Interface values are the values whose types are interface types.

Each interface value can box a non-interface value in it. The value boxed in an interface value is called the dynamic value of the interface value. The type of the dynamic value is called the dynamic type of the interface value. An interface value boxing nothing is a zero interface value. A zero interface value has neither a dynamic value nor a dynamic type.

An interface type can specify zero or several methods, which form the method set of the interface type.

If the method set of a type, which is either an interface type or a non-interface type, is the super set of the method set of an interface type, we say the type implements the interface type.

For more about interface types and values, please read interfaces in Go.

Concept: Concrete Value and Concrete Type of a Value

For a (typed) non-interface value, its concrete value is itself and its concrete type is the type of the value.

A zero interface value has neither concrete type nor concrete value. For a non-zero interface value, its concrete value is its dynamic value and its concrete type is its dynamic type.

Concept: Container Types

Arrays, slices and maps can be viewed as formal container types.

Sometimes, string and channel types can also be viewed as container types informally.

Each value of a container type has a length, either that container type is a formal one or an informal one.

More information on formal container types and values can be found in the article containers in Go.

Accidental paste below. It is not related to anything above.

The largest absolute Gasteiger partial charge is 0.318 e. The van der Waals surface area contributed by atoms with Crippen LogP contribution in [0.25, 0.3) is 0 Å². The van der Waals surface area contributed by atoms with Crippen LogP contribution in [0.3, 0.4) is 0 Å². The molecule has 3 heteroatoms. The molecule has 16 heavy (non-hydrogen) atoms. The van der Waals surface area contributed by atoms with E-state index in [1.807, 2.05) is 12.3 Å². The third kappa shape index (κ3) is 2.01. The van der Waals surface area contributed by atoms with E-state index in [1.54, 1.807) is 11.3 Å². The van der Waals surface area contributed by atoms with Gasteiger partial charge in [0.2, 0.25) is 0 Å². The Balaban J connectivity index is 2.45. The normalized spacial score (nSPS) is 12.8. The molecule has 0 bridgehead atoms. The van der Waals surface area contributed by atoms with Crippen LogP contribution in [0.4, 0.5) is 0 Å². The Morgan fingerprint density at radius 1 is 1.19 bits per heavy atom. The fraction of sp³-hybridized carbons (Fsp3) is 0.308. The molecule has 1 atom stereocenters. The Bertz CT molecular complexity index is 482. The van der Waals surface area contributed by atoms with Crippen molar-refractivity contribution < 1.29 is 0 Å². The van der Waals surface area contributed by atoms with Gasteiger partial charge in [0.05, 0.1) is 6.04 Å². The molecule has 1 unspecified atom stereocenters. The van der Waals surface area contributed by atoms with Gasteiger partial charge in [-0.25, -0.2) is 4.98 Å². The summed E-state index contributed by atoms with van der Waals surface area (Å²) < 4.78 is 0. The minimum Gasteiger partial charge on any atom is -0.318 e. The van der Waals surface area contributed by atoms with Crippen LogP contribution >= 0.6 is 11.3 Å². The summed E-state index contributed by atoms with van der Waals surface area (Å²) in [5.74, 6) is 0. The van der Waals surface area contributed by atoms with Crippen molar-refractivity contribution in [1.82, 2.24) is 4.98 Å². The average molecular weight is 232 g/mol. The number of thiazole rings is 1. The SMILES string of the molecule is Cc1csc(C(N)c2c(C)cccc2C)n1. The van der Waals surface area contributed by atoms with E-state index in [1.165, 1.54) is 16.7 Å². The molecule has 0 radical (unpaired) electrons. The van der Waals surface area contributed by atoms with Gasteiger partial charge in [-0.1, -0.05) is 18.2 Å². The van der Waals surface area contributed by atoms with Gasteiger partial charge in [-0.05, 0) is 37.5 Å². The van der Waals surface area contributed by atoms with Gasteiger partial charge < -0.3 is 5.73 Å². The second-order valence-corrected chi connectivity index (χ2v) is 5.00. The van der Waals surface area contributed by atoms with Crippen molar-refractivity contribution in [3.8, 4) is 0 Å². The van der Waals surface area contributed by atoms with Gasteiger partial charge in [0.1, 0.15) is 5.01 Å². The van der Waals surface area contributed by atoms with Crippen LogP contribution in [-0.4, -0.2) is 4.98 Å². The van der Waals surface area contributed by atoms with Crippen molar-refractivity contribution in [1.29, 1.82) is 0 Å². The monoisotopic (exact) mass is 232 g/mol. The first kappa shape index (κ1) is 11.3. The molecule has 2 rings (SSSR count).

Concept: Key Type of a Map Type

If the underlying type of a map type can be denoted as map[Tkey]T, then Tkey is called the key type of the map type. Tkey must be a comparable type (see below).

Concept: Element Type of a Container Type

The types of the elements stored in values of a container type must be identical. The identical type of the elements is called the element type of the container type.

Concept: Directions of Channel Types

Channel values can be viewed as synchronized first-in-first-out (FIFO) queues. Channel types and values have directions.

More information on channel types and values can be found in the article channels in Go.

Fact: Types Which Support or Don't Support Comparisons

Currently (Go 1.12), Go doesn't support comparisons (with the == and != operators) between values of the following types:

Above listed types are called incomparable types. All other types are called comparable types. Compilers forbid comparing two values of incomparable types.

Note, incomparable types are also called as uncomparable types in many articles.

The key type of any map type must be a comparable type.

We can learn more about the detailed rules of comparisons from the article value conversions, assignments and comparisons in Go.

Fact: Object-Oriented Programming in Go

Go is not a full-featured object-oriented programming language, but Go really supports some object-oriented programming styles. Please read the following listed articles for details:

Fact: Generics in Go

Up until now (Go 1.12), the generic functionalities in Go are limited to built-in types and functions. Custom generics are still in draft phase now. Please read built-in generics in Go for details.